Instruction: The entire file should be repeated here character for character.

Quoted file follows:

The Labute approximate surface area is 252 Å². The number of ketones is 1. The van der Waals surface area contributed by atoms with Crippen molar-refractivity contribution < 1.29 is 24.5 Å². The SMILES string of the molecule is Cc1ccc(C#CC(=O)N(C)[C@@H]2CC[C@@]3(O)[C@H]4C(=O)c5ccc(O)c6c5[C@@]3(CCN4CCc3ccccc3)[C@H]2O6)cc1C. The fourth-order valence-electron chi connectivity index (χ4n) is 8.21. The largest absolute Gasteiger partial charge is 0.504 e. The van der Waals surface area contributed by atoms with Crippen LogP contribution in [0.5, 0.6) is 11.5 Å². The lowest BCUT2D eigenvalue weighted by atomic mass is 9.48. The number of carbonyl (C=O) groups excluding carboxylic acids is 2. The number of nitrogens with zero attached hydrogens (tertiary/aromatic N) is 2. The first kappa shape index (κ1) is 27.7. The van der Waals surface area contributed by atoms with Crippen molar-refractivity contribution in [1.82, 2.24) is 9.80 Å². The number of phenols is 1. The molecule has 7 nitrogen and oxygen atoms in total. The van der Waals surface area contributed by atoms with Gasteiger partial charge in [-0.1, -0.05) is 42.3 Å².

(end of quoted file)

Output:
The Labute approximate surface area is 252 Å². The number of ketones is 1. The van der Waals surface area contributed by atoms with Crippen molar-refractivity contribution < 1.29 is 24.5 Å². The SMILES string of the molecule is Cc1ccc(C#CC(=O)N(C)[C@@H]2CC[C@@]3(O)[C@H]4C(=O)c5ccc(O)c6c5[C@@]3(CCN4CCc3ccccc3)[C@H]2O6)cc1C. The fourth-order valence-electron chi connectivity index (χ4n) is 8.21. The largest absolute Gasteiger partial charge is 0.504 e. The van der Waals surface area contributed by atoms with Crippen LogP contribution in [0.5, 0.6) is 11.5 Å². The lowest BCUT2D eigenvalue weighted by atomic mass is 9.48. The number of carbonyl (C=O) groups excluding carboxylic acids is 2. The number of nitrogens with zero attached hydrogens (tertiary/aromatic N) is 2. The first kappa shape index (κ1) is 27.7. The van der Waals surface area contributed by atoms with Crippen molar-refractivity contribution in [1.82, 2.24) is 9.80 Å². The number of phenols is 1. The molecule has 7 nitrogen and oxygen atoms in total. The van der Waals surface area contributed by atoms with Gasteiger partial charge in [-0.1, -0.05) is 42.3 Å².